The ability to manage our emotions and understand others’ emotions makes a big impact on our ability to communicate. To that end, participants will learn about emotional intelligence and how to increase it. Emotional intelligence (EI) includes self-awareness, self-regulation, motivation, empathy, and social skills (Houston, 2020). Presenters will share their top ten list on how to increase emotional intelligence, including tips on increasing one’s own self-awareness and becoming more empathetic.
This workshop will include a variety of interactive experiences:
- Quick Poll (Have you ever regretted sending an email?)
- Clickable Poll (How does receiving this email make you feel?)
- Quick Poll (What character do you see?)
- Clickable Poll (What percentage of your communications include using an emoticon?)
- Breakout Groups (What situations would be better addressed with a phone call?)
Participants will leave the workshop with practical tips to avoid communication break downs to ensure that the message they intend to send is what is received.
Bradberry, T. (n.d.). Emotionally intelligent emailing. Retrieved from https://www.talentsmart.com/articles/Emotionally-Intelligent-Emailing-1324067768-p-1.html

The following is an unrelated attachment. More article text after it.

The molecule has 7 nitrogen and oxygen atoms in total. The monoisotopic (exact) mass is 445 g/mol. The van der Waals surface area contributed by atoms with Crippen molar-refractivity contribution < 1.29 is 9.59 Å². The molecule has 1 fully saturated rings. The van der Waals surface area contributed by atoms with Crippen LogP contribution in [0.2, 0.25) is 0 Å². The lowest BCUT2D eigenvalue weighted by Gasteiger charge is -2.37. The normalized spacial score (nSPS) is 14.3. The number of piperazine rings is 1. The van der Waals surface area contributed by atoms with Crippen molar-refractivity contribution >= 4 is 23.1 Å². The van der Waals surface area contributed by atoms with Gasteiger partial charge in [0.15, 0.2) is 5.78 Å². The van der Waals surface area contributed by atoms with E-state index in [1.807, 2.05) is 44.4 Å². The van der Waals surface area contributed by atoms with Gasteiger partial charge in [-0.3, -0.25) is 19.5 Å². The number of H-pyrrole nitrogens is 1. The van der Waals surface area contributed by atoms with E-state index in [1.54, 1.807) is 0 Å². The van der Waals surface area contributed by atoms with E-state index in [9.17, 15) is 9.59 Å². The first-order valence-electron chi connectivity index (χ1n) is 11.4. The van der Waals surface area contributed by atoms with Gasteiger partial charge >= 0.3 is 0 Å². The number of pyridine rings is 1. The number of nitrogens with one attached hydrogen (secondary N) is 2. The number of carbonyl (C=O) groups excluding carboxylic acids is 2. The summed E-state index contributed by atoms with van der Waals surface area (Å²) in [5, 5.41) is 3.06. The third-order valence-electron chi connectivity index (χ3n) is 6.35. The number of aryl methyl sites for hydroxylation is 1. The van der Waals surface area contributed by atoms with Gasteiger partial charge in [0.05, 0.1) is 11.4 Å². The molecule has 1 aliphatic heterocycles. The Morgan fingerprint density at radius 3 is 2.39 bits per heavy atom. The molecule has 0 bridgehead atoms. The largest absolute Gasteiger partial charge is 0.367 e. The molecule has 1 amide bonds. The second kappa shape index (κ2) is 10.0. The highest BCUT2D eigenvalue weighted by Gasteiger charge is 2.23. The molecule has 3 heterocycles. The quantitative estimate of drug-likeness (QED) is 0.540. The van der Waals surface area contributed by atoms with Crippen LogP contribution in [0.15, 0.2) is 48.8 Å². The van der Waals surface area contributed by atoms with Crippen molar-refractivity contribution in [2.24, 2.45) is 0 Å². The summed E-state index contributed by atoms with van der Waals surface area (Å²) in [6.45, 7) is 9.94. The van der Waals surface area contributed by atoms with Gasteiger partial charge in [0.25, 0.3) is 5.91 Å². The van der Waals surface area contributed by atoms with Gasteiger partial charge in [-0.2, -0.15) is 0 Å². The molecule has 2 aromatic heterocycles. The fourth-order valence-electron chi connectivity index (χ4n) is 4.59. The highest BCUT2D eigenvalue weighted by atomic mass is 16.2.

Houston, E. (2020). The importance of emotional intelligence. Retrieved from https://positivepsychology.com/importance-of-emotional-intelligence/#eq-affects-communication
Johnson, G. (2015). On-campus and fully-online university students: comparing demographics. Digital Technology Use and Learning Characteristics. 12(1). Article 4.
McCord, S. (n.d.) 6 quick questions to ask yourself on that “funny” email before you hit send. Retrieved from https://www.themuse.com/advice/6-quick-questions-to-ask-yourself-on-that-funny-email-before-you-hit-send
McGhee, P. (n.d.). Humor improves communication. Retrieved from https://www.laughterremedy.com/articles/communication.html
Should you use emojis in business email? (2019). Retreived from https://www.businessemailetiquette.com/do-you-use-emoticons/
Suler, J. (2004). The online disinhibition effect. Cyberpsychology Behavior 7(3). 321-6. DOI: 10.1089/1094931041291295. Retrieved from https://www.ncbi.nlm.nih.gov/pubmed/15257832